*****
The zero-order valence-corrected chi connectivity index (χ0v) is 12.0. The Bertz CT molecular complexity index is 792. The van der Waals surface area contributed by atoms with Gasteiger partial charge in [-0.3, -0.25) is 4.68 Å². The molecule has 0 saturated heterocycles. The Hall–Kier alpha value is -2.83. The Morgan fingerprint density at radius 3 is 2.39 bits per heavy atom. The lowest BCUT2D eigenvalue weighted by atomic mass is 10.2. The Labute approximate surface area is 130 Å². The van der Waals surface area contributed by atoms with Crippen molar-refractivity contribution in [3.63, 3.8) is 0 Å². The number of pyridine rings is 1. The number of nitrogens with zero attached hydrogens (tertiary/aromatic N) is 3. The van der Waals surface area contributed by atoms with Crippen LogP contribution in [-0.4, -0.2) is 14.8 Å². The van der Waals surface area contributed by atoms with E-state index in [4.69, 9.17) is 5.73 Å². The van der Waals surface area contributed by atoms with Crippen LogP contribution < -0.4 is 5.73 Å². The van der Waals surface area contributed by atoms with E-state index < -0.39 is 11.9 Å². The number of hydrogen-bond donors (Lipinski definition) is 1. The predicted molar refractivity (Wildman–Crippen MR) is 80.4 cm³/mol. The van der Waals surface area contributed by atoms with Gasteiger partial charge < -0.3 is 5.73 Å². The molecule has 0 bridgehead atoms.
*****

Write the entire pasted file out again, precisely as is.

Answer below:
The zero-order valence-corrected chi connectivity index (χ0v) is 12.0. The Bertz CT molecular complexity index is 792. The van der Waals surface area contributed by atoms with Gasteiger partial charge in [-0.3, -0.25) is 4.68 Å². The molecule has 0 saturated heterocycles. The Hall–Kier alpha value is -2.83. The Morgan fingerprint density at radius 3 is 2.39 bits per heavy atom. The lowest BCUT2D eigenvalue weighted by atomic mass is 10.2. The Labute approximate surface area is 130 Å². The van der Waals surface area contributed by atoms with Crippen molar-refractivity contribution in [3.63, 3.8) is 0 Å². The number of pyridine rings is 1. The number of nitrogens with zero attached hydrogens (tertiary/aromatic N) is 3. The van der Waals surface area contributed by atoms with Crippen LogP contribution in [-0.4, -0.2) is 14.8 Å². The van der Waals surface area contributed by atoms with E-state index in [4.69, 9.17) is 5.73 Å². The van der Waals surface area contributed by atoms with Crippen LogP contribution < -0.4 is 5.73 Å². The van der Waals surface area contributed by atoms with E-state index < -0.39 is 11.9 Å². The number of hydrogen-bond donors (Lipinski definition) is 1. The predicted molar refractivity (Wildman–Crippen MR) is 80.4 cm³/mol. The van der Waals surface area contributed by atoms with Gasteiger partial charge < -0.3 is 5.73 Å². The molecule has 0 bridgehead atoms.